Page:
Google’s edge TPU machine learning chip debuts in Raspberry Li-Like Dev board

Google has officially released its Edge TPU (TPU stands for tensor processing unit) processors in its new Coral development board and USB accelerator. The Edge TPU is Google’s inference-focused application specific integrated circuit (ASIC) that targets low-power “edge” devices and complements the company’s “Cloud TPU,” which targets data centers.

Coral Dev Board With Edge TPU

Last July, Google announced that it’s working on a low-power version of its Cloud TPU to cater to Internet of Things (IoT) devices. The Edge TPU’s main promise is to free IoT devices from cloud dependence when it comes to intelligent analysis of data. For instance, a surveillance camera would no longer need to identify objects it sees in real-time through cloud analysis and could instead do so on its own, locally, thanks to the Edge TPU.

Google has now made available for developers a Raspberry Pi-style development board that comes with a quad-core Arm Cortex-A53 CPU, an Arm Cortex-M4F real-time core and a Vivante GC7000 Lite GPU — all of which are connected to Google’s Edge TPU co-processor, capable of up to 4 trillion operations per second (TOPS).

The board also ships with 1GB of LPDDR4 RAM, 8GB of eMMC (embedded MultiMediaCard) memory, Wi-Fi 2×2 MIMO (802.11b/g/n/ac 2.4/5GHz bands) and Bluetooth 4.1. It supports Debian Linux and the TensorFlow Lite machine learning software framework. The board costs $149.99.

Coral USB Accelerator

Google also revealed a USB accelerator, which is similar to Intel’s Neural Compute Stick. However, just like the Coral dev board, the Coral USB Accelerator also comes with an embedded Edge TPU. It’s supposed to have low power demand and comes in a more accessible form to developers, who can connect it to other computers or even other boards, such as a Raspberry Pi, to give them a machine learning performance boost.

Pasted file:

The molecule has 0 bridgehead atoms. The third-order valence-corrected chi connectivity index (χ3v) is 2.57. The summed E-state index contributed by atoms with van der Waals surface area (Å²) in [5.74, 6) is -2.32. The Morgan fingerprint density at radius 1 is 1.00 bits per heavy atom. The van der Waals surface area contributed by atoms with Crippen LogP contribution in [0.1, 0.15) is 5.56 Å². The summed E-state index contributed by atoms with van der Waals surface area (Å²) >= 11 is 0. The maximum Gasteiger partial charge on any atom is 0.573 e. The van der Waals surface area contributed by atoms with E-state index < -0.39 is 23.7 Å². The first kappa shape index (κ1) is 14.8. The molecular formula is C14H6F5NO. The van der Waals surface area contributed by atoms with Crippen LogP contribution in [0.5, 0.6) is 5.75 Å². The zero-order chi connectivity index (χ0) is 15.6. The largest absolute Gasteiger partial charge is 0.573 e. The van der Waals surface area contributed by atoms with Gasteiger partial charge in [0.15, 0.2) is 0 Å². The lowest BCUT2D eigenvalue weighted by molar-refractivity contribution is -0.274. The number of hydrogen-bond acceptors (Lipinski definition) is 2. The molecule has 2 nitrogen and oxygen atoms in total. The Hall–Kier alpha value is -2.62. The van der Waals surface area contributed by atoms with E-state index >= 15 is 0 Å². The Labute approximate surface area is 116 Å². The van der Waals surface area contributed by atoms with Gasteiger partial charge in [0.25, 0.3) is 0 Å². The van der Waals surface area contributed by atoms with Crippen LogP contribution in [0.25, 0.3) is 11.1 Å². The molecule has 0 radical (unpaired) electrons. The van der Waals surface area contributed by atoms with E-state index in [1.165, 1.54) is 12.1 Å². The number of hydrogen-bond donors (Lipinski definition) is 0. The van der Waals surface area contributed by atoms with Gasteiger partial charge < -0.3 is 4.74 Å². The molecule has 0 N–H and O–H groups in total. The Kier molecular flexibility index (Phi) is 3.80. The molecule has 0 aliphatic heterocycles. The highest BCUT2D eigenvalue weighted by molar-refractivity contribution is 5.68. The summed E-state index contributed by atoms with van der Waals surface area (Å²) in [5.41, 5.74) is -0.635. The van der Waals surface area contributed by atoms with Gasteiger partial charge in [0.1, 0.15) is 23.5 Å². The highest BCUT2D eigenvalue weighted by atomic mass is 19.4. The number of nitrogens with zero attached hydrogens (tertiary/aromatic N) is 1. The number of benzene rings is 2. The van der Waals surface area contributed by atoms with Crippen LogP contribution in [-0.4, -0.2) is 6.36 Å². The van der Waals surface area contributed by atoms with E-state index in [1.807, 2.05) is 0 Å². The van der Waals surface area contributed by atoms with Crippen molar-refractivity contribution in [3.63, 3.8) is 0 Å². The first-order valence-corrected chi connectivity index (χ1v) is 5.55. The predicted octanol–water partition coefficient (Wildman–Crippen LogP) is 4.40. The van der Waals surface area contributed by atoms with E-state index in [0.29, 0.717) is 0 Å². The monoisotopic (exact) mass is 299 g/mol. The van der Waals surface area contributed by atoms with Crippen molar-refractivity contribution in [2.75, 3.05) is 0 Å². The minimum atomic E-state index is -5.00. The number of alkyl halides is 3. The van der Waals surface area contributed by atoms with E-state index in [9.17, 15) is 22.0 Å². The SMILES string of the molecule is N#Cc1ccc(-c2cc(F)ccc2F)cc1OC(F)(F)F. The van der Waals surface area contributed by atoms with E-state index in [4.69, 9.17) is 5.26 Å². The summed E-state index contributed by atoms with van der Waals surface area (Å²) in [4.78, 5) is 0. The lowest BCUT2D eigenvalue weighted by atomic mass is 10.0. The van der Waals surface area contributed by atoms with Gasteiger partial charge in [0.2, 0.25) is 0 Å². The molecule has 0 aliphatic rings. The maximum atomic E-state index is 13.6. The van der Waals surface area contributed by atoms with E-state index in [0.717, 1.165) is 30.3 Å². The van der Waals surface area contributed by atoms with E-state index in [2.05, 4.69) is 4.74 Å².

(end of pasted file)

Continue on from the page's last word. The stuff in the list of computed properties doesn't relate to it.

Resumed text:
The Coral USB Accelerators also comes with a Cortex-M0+ microcontroller clocked at 32MHz, 16KB of flash memory and 2KB of RAM. It can connect to other devices via a USB Type-C connector that supports 5Gb/s. The USB Accelerator, which also supports TensorFlow Lite, costs $74.99. 

Google’s TPUs

Back in 2016, Google surprised the world with its own machine learning-focused processor called a “tensor processing unit.” According to Google, the TPU was up to30 times faster and more efficient than other CPUs and GPUs for certain popular machine learning training and inference applications. This is because the chip was designed from the beginning with machine learning in mind. 

Later on, Nvidia also started integrating “tensor cores” into its GPUs, shrinking the disparity between the two architecture types significantly. However, Google’s latestCloud TPUs still seems to have some advantages in terms of performance and price over Nvidia’s GPUs.

One of the primary reasons for open sourcing the TensorFlow framework, which Google was using internally for its own machine learning projects and later to develop hardware optimized for it, was that this enabled an entire ecosystem of developers and projects that essentially kept improving Google’s software.

Even third-parties, including Nvidia, have started building hardware that works well with the TensorFlow framework. Now that Google has started selling highly optimized TensorFlow chips for the booming IoT industry, the TensorFlow framework is likely to become even more popular.